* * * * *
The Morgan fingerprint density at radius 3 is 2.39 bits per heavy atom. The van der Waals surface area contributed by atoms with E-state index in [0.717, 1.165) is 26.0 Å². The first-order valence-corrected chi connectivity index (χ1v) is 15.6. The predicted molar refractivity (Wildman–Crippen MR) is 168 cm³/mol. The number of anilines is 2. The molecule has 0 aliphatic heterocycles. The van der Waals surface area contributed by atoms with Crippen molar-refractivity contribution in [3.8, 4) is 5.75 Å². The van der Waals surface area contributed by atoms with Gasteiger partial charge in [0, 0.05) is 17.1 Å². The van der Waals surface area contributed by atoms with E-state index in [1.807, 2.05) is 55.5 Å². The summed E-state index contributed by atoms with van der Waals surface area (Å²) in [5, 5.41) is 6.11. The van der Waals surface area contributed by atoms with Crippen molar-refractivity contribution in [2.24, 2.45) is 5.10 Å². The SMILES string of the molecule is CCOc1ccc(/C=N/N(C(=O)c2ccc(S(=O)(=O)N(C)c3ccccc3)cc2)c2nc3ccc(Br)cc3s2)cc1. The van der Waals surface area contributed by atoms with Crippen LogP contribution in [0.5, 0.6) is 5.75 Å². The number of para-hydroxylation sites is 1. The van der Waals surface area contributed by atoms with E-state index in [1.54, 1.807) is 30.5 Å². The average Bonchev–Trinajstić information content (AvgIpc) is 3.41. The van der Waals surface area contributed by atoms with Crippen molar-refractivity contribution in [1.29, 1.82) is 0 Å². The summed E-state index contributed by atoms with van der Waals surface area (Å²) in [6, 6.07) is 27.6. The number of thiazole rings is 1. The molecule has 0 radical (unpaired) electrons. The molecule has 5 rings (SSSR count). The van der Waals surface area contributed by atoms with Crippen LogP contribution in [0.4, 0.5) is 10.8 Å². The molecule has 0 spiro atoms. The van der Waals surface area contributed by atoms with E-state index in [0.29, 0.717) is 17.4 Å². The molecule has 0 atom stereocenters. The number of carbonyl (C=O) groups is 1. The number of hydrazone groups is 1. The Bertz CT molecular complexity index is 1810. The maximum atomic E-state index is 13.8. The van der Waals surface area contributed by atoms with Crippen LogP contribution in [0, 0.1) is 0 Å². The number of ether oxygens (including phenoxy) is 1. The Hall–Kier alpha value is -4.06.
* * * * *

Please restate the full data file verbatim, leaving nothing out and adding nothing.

The Morgan fingerprint density at radius 3 is 2.39 bits per heavy atom. The van der Waals surface area contributed by atoms with E-state index in [0.717, 1.165) is 26.0 Å². The first-order valence-corrected chi connectivity index (χ1v) is 15.6. The predicted molar refractivity (Wildman–Crippen MR) is 168 cm³/mol. The number of anilines is 2. The molecule has 0 aliphatic heterocycles. The van der Waals surface area contributed by atoms with Crippen molar-refractivity contribution in [3.8, 4) is 5.75 Å². The van der Waals surface area contributed by atoms with Gasteiger partial charge in [0, 0.05) is 17.1 Å². The van der Waals surface area contributed by atoms with E-state index in [1.807, 2.05) is 55.5 Å². The summed E-state index contributed by atoms with van der Waals surface area (Å²) in [5, 5.41) is 6.11. The van der Waals surface area contributed by atoms with Crippen molar-refractivity contribution in [2.24, 2.45) is 5.10 Å². The SMILES string of the molecule is CCOc1ccc(/C=N/N(C(=O)c2ccc(S(=O)(=O)N(C)c3ccccc3)cc2)c2nc3ccc(Br)cc3s2)cc1. The van der Waals surface area contributed by atoms with Crippen LogP contribution in [0.5, 0.6) is 5.75 Å². The number of para-hydroxylation sites is 1. The van der Waals surface area contributed by atoms with E-state index in [1.54, 1.807) is 30.5 Å². The average Bonchev–Trinajstić information content (AvgIpc) is 3.41. The van der Waals surface area contributed by atoms with Crippen molar-refractivity contribution in [1.29, 1.82) is 0 Å². The summed E-state index contributed by atoms with van der Waals surface area (Å²) in [6, 6.07) is 27.6. The number of thiazole rings is 1. The molecule has 0 radical (unpaired) electrons. The molecule has 5 rings (SSSR count). The van der Waals surface area contributed by atoms with Crippen LogP contribution in [0.4, 0.5) is 10.8 Å². The molecule has 0 spiro atoms. The van der Waals surface area contributed by atoms with E-state index in [0.29, 0.717) is 17.4 Å². The molecule has 0 atom stereocenters. The number of carbonyl (C=O) groups is 1. The number of hydrazone groups is 1. The Bertz CT molecular complexity index is 1810. The maximum atomic E-state index is 13.8. The van der Waals surface area contributed by atoms with Crippen LogP contribution in [0, 0.1) is 0 Å². The number of ether oxygens (including phenoxy) is 1. The Hall–Kier alpha value is -4.06.